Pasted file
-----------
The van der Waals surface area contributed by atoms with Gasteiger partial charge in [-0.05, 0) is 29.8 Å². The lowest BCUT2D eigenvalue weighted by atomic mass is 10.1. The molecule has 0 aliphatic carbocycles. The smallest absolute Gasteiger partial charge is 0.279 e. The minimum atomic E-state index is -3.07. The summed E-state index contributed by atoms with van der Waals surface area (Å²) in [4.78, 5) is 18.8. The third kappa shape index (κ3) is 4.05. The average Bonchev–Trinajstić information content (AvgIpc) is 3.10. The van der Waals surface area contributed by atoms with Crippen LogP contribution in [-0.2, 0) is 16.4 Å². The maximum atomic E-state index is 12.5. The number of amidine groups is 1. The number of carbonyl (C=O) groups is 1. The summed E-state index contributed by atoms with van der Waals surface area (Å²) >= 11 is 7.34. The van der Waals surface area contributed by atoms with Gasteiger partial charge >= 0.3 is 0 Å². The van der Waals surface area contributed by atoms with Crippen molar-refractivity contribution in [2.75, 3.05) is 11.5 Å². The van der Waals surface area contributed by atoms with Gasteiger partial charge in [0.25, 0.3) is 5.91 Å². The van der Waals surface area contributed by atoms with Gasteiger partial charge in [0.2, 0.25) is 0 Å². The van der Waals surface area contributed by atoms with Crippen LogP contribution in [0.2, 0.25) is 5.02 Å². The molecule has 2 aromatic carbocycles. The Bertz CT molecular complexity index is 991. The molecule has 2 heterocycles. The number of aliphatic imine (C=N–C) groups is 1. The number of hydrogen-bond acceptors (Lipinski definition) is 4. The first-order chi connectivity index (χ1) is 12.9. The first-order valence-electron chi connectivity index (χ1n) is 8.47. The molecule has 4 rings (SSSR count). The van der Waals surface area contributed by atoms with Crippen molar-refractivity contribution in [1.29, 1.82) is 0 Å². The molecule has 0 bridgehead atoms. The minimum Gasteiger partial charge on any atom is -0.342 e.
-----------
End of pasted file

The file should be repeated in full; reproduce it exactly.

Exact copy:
The van der Waals surface area contributed by atoms with Gasteiger partial charge in [-0.05, 0) is 29.8 Å². The lowest BCUT2D eigenvalue weighted by atomic mass is 10.1. The molecule has 0 aliphatic carbocycles. The smallest absolute Gasteiger partial charge is 0.279 e. The minimum atomic E-state index is -3.07. The summed E-state index contributed by atoms with van der Waals surface area (Å²) in [4.78, 5) is 18.8. The third kappa shape index (κ3) is 4.05. The average Bonchev–Trinajstić information content (AvgIpc) is 3.10. The van der Waals surface area contributed by atoms with Crippen LogP contribution in [-0.2, 0) is 16.4 Å². The maximum atomic E-state index is 12.5. The number of amidine groups is 1. The number of carbonyl (C=O) groups is 1. The summed E-state index contributed by atoms with van der Waals surface area (Å²) >= 11 is 7.34. The van der Waals surface area contributed by atoms with Gasteiger partial charge >= 0.3 is 0 Å². The van der Waals surface area contributed by atoms with Crippen molar-refractivity contribution in [2.75, 3.05) is 11.5 Å². The van der Waals surface area contributed by atoms with Gasteiger partial charge in [0.25, 0.3) is 5.91 Å². The van der Waals surface area contributed by atoms with Gasteiger partial charge in [0.2, 0.25) is 0 Å². The van der Waals surface area contributed by atoms with Crippen LogP contribution in [0.2, 0.25) is 5.02 Å². The molecule has 2 aromatic carbocycles. The Bertz CT molecular complexity index is 991. The molecule has 2 heterocycles. The number of aliphatic imine (C=N–C) groups is 1. The number of hydrogen-bond acceptors (Lipinski definition) is 4. The first-order chi connectivity index (χ1) is 12.9. The first-order valence-electron chi connectivity index (χ1n) is 8.47. The molecule has 4 rings (SSSR count). The van der Waals surface area contributed by atoms with Crippen molar-refractivity contribution in [1.29, 1.82) is 0 Å². The molecule has 0 bridgehead atoms. The minimum Gasteiger partial charge on any atom is -0.342 e.